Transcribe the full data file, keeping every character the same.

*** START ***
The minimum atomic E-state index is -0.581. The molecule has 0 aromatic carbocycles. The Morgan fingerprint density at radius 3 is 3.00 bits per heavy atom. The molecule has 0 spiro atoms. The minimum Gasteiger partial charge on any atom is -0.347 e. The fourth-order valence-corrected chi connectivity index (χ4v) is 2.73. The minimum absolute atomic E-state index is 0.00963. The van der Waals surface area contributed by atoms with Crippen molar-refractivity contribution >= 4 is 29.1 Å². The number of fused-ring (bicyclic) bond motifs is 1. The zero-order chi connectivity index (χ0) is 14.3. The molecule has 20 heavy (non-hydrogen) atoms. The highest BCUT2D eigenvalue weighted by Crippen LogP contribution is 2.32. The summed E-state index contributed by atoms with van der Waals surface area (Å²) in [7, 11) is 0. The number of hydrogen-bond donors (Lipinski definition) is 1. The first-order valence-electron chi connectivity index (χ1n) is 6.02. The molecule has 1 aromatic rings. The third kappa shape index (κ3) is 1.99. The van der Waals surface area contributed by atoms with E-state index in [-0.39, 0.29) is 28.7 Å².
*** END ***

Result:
The minimum atomic E-state index is -0.581. The molecule has 0 aromatic carbocycles. The Morgan fingerprint density at radius 3 is 3.00 bits per heavy atom. The molecule has 0 spiro atoms. The minimum Gasteiger partial charge on any atom is -0.347 e. The fourth-order valence-corrected chi connectivity index (χ4v) is 2.73. The minimum absolute atomic E-state index is 0.00963. The van der Waals surface area contributed by atoms with Crippen molar-refractivity contribution >= 4 is 29.1 Å². The number of fused-ring (bicyclic) bond motifs is 1. The zero-order chi connectivity index (χ0) is 14.3. The molecule has 20 heavy (non-hydrogen) atoms. The highest BCUT2D eigenvalue weighted by Crippen LogP contribution is 2.32. The summed E-state index contributed by atoms with van der Waals surface area (Å²) in [7, 11) is 0. The number of hydrogen-bond donors (Lipinski definition) is 1. The first-order valence-electron chi connectivity index (χ1n) is 6.02. The molecule has 1 aromatic rings. The third kappa shape index (κ3) is 1.99. The van der Waals surface area contributed by atoms with E-state index in [-0.39, 0.29) is 28.7 Å².